The Ancient Primate Relative Discovered In Antarctica

Think primates have only ever lived in hot temperate climates like tropical rainforests (via Britannica)? There's evidence that primates, especially monkeys, at one time lived on every continent except Australia and Antarctica, as Live Science writes. According to a 2023 study from a team of researchers at Kansas State University, published on PLOS ONE, some 52 million years ago, two species of near primates lived as forth north as the Arctic Circle. Near primates are defined as close relatives of modern primates such as lemurs, as Nature explains

As CNN writes, the Arctic Circle back then was not the same cold, inhospitable place we know today. Though still colder than many other North American locations where relatives of these creature's fossils have been found, when these primate cousins called primatomorphans — the scientific term for a near primate — scurried around Northern Canada the Arctic Circle was a much warmer and far more inviting place. As a result, the two related near primate species called Ignacius mckennai and Ignacius dawsonae gradually underwent changes in their anatomy, which perhaps provides a blueprint for how modern species might adapt to warming Arctic temperatures today.

These near primates were half the size of a modern house cat

In a University of Kansas press release announcing the near primate Arctic Circle discovery, researchers explained the two near primate species Ignacius mckennai and Ignacius dawsonae descended from known species with fossils previously found in places like Montana and Colorado and as far south as Texas, according to CNN. They were about half the size of a house cat and reportedly looked something like a lemur-squirrel hybrid, as CNN writes.

Evidence of the Ignacius mckennai and Ignacius dawsonae were found in silt and date from the Eocene Epoch, some 66 to 23 million years ago (per Britannica). The Ignacius mckennai and dawsonae fossils were found on what is now Ellesmere Island in the Arctic Circle (pictured) which at that time was covered in forests. Fossilized remnants of those forests can be seen above. Though warmer than today, it was still dark there for half the year.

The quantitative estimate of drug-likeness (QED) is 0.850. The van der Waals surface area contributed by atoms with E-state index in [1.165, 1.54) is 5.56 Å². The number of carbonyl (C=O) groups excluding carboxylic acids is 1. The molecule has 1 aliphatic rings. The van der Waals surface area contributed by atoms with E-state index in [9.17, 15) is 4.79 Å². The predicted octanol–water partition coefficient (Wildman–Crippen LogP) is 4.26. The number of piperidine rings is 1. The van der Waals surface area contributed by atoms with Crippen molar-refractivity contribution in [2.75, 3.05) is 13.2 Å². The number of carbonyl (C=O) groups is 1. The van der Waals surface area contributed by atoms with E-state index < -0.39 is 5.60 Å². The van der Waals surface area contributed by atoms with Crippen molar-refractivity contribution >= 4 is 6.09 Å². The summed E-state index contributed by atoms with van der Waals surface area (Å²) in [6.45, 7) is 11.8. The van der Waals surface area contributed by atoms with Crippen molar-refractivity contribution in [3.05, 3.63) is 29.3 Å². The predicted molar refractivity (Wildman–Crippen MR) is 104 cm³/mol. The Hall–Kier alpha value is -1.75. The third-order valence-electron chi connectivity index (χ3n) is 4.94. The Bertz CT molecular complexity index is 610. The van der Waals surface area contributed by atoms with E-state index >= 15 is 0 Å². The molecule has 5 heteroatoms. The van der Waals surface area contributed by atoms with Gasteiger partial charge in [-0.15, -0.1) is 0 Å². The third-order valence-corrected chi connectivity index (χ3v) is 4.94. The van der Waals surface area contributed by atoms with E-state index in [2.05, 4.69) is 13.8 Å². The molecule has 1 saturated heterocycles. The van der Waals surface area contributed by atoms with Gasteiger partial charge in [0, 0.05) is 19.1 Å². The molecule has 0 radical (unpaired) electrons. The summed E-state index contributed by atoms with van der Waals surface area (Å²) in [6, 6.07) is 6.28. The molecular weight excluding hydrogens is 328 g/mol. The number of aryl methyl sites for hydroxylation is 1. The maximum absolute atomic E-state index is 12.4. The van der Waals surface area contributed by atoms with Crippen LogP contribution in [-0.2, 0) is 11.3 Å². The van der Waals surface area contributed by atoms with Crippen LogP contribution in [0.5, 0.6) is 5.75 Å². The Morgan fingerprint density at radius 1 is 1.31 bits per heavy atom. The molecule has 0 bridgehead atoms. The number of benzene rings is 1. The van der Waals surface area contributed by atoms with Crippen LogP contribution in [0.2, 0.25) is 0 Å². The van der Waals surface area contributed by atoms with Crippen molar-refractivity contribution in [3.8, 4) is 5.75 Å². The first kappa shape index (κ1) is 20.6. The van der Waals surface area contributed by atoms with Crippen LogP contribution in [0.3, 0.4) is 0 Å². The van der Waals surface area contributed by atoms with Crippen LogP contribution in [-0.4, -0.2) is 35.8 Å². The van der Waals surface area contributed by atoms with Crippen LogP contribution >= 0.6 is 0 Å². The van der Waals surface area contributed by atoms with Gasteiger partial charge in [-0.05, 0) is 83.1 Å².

For this reason, when a few brave souls from near primate species living at points farther south in North America arrived in the Ellesmere Island area, over many thousands of year they developed several distinct characteristics to adapt to their new environment. Many of those changes likely occurred to help the mckennai and dawsonae near primate species find adequate food in the dim light of mid-winter.

They had stronger jaws and were slightly bigger

The primary changes between Arctic Circle Ignacius mckennai and Ignacius dawsonae were slightly larger and stronger jaws and bigger body size, per KU. It also had eyes on the side of its head and clawed fingers and toes, unlike other primates. Scientists involved in the study theorize the stronger jaw and other changes came about to help these lemur-like primate relatives consume harder seeds and nuts than their down-south relatives which ate softer fruit, according to CNN.

This evolution observed in the two Arctic Circle Ignacius species gives scientists some idea of how modern-day species might change as Arctic temperatures warm and some species move northward. Per PBS, temperatures in the Arctic region have warmed four times faster than other areas in the past four decades. In the Ignacious' day, it certainly froze but only for short periods of time. Warmer-weather crocodile fossils have also been found on Ellesmere Island (seen above).

Speaking with CNN, study co author Dr. Chris Beard said the research published on PLOS ONE, " ... [T]ells us to expect dramatic and dynamic changes to the Arctic ecosystem as it transforms in the face of continued warming ... Some animals that don't currently live in the Arctic will colonize that region, and some of them will adapt to their new environment in ways that parallel Ignacius. Likewise, we can expect some of the new colonists to diversify in the Arctic, just as Ignacius did."